StrategyAugust 2, 2013


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The Argument for Calvin Johnson - 12 comments

By R.J. White

As I continue to blaze through mock drafts, the strategy I keep coming back to for my first-round pick is to take Lions wide receiver Calvin Johnson in the middle of the first round, maybe even as high as fourth or fifth overall. Here’s why.

Most of your league is going to draft a running back in the first round. You know this. In fact, it wouldn’t surprise to see RBs get drafted with 15 of the first 16 picks (or something close to it), with Johnson representing the lone exception. It’s generally because bell-cow running backs feel like the safest picks, and with two starters at the position, teams need to stock up on clear No. 1 RBs, generally the most valuable commodity in fantasy football.

But what are you buying with that first-round RB pick? Here is the top-scoring fantasy RBs of 2012, according to NFL.com, along with their 2012 mock-draft ADPs from Fantasy Football Calculator. Note that the ADPs only count drafts during a 24-hour period right before the start of the season, so mock drafters had as much information as possible.

NamePointsADP
Adrian Peterson307.42.06
Doug Martin262.63.01
Arian Foster262.11.02
Marshawn Lynch246.62.04
Alfred Morris241.013.01
Ray Rice222.11.02
C.J. Spiller212.39.03
Jamaal Charles204.52.06
Trent Richardson203.73.05
Frank Gore202.84.05
Stevan Ridley199.45.08
Matt Forte177.41.10
Chris Johnson175.51.09
Reggie Bush171.85.02
Shonn Greene167.46.10
Steven Jackson162.32.10
Michael Turner156.83.09
Ahmad Bradshaw156.04.02
BenJarvus Green-Ellis151.85.02
Mikel Leshoure149.29.08
LeSean McCoy145.31.05
Darren Sproles141.13.06
DeAngelo Williams130.47.04
Danny Woodhead116.7UDFA
Vick Ballard116.4UDFA
Willis McGahee113.24.06
DeMarco Murray111.41.12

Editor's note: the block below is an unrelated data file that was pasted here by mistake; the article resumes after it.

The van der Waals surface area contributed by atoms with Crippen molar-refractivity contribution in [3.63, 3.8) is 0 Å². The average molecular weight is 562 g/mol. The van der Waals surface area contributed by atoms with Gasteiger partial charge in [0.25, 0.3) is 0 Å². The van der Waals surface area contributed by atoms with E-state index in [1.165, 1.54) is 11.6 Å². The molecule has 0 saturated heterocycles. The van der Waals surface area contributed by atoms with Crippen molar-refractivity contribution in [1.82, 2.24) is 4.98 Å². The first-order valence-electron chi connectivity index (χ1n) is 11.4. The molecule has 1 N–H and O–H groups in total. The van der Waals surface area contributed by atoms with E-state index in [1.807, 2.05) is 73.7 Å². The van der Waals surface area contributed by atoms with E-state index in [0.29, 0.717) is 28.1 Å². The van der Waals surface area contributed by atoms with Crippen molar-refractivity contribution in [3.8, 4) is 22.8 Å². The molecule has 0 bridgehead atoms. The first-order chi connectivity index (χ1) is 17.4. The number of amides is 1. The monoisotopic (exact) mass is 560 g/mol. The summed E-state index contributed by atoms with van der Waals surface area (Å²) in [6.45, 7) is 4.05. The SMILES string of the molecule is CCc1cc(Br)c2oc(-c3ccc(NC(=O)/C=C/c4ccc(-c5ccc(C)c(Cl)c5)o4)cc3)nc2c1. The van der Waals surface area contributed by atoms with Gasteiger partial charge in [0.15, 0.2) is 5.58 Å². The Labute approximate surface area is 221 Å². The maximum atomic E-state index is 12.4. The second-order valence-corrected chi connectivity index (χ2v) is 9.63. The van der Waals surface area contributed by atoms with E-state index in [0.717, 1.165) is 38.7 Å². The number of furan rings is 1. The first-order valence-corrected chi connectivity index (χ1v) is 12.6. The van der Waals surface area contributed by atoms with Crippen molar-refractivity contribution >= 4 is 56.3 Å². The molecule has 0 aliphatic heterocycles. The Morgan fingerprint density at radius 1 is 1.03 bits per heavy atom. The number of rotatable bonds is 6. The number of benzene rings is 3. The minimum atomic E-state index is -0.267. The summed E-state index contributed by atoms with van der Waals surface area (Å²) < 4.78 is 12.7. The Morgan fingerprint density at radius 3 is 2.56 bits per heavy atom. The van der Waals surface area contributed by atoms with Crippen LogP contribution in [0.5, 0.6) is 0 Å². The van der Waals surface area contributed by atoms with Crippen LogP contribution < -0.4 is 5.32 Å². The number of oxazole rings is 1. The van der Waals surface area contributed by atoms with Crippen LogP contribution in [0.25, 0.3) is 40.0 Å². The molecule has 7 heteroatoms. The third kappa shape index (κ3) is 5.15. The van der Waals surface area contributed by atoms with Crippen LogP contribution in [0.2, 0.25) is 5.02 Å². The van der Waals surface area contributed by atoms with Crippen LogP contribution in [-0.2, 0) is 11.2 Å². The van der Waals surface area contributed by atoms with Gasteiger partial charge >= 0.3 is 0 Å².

Darren McFadden110.51.06
Joique Bell103.9UDFA
Ryan Mathews97.92.08
Andre Brown97.1UDFA
Pierre Thomas94.7UDFA
Mark Ingram93.18.04
Felix Jones92.4UDFA
Knowshon Moreno91.2UDFA
Jacquizz Rodgers88.49.06
Mike Tolbert87.1UDFA
Marcel Reece82.7UDFA
Bilal Powell81.7UDFA
Fred Jackson81.42.08
Jonathan Dwyer80.913.03
Bryce Brown80.0UDFA
Michael Bush77.48.10
Isaac Redman71.48.02
Daniel Thomas68.112.06
David Wilson67.27.02
Maurice Jones-Drew62.02.03
Jonathan Stewart61.38.11
Donald Brown59.06.08
Beanie Wells53.88.03
Robert Turbin53.512.08
Ben Tate42.87.08
Cedric Benson40.55.09
Peyton Hillis39.16.02
Toby Gerhart34.49.07
Kevin Smith33.37.03
Evan Royster31.713.03
Rashard Mendenhall28.410.10
LeGarrette Blount27.311.02
Ryan Williams16.87.11
Roy Helu4.79.01

Due to different factors, many high picks like Maurice Jones-Drew, Fred Jackson, DeMarco Murray, Darren McFadden and even to some extent LeSean McCoy, Chris Johnson and Matt Forte didn’t work out for the owners that invested premium picks in the position. On the flip side, a few unheralded commodities like C.J. Spiller and Alfred Morris rose from the muck to post elite numbers, and they were joined in the top 15 not just by first- and second-rounders, but also by players drafted in the third, fourth and fifth rounds. When you check out the ADPs of players that scored at least 150 points, you get: four our of seven first-rounders (with a fifth just missing the list), four out of seven second-rounders, three out of four third-rounders (with the fourth just missing the list), two out of three fourth-rounders and three out of four fifth-rounders. Even if you solely look at the top 10, you get two first, three seconds, two thirds and a fourth, ninth and 13th.

So again, what are you buying when you take a RB in the first?

Now, 2012 may end up being looked back upon as an outlier. If you look at 2011, the results look a little more in tune with what people expected:

NamePointsADP
Ray Rice296.81.02
LeSean McCoy280.41.08
Maurice Jones-Drew262.02.01
Arian Foster250.11.03
Marshawn Lynch215.67.03
Michael Turner212.82.04
Adrian Peterson188.91.01
Ryan Mathews186.64.08
Michael Bush185.59.09
Darren Sproles185.311.03
Steven Jackson181.82.10
Frank Gore176.52.07
Reggie Bush176.27.03
Fred Jackson169.67.01
Matt Forte168.72.12
Chris Johnson168.51.04
Beanie Wells165.95.08
Shonn Greene162.53.10
Rashard Mendenhall160.21.09
Ahmad Bradshaw158.63.12
Willis McGahee151.010.01
Mike Tolbert150.37.06
BenJarvus Green-Ellis148.66.09
Jonathan Stewart147.48.10
Cedric Benson146.96.06
DeAngelo Williams139.15.02
Pierre Thomas132.79.06
Ben Tate122.09.11
DeMarco Murray120.013.05
Brandon Jacobs119.98.04